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Daniel Ellsberg

Daniel EllsbergWriter, lecturer and activist Daniel Ellsberg— best known for his involvement in the Pentagon Papers trial in 1971—will speak tonight.

The lecture will be in the Carolyn P. Brown Memorial University Center Auditorium at 7:00 p.m. It is free and open to the public and is sponsored by the Issues Committee.

Ellsberg worked for the RAND Corporation in the late 1960s on Secretary of Defense Robert McNamara’s study of US decision-making in Vietnam, also known as the Pentagon Papers. Ellsberg copied the report and sent it to the New York Times, the Washington Post, and seventeen other newspapers. Although he was indicted for stealing government documents, the case was dismissed because of government misconduct.

The case was also important because the New York Times successfully appealed a government injunction that had stopped them from printing the papers, claiming it violated prior restraint laws.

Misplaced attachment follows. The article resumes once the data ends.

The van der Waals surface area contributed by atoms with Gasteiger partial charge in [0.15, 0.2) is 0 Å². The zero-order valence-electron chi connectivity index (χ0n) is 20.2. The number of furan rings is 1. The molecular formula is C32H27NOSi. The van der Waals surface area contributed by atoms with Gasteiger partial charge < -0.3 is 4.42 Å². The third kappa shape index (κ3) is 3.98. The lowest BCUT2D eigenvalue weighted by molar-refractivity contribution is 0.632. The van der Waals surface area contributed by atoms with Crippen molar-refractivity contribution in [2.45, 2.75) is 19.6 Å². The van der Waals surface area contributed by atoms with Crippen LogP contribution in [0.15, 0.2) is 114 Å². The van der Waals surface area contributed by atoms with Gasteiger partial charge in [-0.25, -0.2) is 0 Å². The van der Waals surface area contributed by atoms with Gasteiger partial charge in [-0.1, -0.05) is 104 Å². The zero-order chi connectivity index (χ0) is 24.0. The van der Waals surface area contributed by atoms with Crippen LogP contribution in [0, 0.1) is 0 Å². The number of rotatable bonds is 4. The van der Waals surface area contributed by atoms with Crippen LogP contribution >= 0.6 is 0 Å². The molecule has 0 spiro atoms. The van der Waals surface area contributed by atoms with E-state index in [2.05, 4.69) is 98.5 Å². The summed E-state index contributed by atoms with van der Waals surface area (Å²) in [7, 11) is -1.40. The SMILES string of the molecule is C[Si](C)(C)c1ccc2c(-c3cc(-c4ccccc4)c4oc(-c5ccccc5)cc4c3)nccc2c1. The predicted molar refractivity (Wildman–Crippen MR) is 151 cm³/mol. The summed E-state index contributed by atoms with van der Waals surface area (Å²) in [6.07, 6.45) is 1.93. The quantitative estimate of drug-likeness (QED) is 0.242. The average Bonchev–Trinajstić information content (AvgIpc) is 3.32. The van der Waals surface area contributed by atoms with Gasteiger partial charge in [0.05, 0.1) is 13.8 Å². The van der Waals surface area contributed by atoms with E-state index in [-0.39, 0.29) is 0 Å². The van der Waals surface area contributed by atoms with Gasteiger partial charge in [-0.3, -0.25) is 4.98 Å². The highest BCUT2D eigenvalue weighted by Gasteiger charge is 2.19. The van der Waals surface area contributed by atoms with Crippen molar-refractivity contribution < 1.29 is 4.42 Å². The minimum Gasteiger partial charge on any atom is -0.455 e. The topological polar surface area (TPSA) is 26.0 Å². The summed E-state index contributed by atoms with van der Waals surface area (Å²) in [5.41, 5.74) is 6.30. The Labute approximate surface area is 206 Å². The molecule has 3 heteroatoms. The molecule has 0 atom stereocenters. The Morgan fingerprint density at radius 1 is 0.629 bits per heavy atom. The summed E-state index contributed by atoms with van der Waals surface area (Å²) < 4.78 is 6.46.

Ellsberg said he leaked the papers because he felt the public had a right to know what the government was doing, and he opposed the Vietnam War.

Ellsberg is a senior fellow of the Nuclear Age Peace Foundation and the author of three books: Papers on the War; Secrets: A Memoir of Vietnam and the Pentagon Papers; and Risk, Ambiguity and Decision. In December 2006 he won the Right Livelihood Award, known as the Alternative Nobel Prize, “for putting peace and truth first, at considerable personal risk, and dedicating his life to inspiring others to follow his example.”

Ellsberg has worked in the US State and Defense departments, and served two years at the US Embassy in Saigon. His 1962 dissertation on decision theory and behavioral economics is considered a landmark in the field and inspired what is known as the Ellsberg paradox.

He currently lives with his family in Kensington, California, and writes and lectures on dangers of the nuclear era, US interventions, and the need for patriotic whistleblowing.

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C O N T A C T :

Holly Gary (865-974-2225,

Amy Blakely (865-974-5034,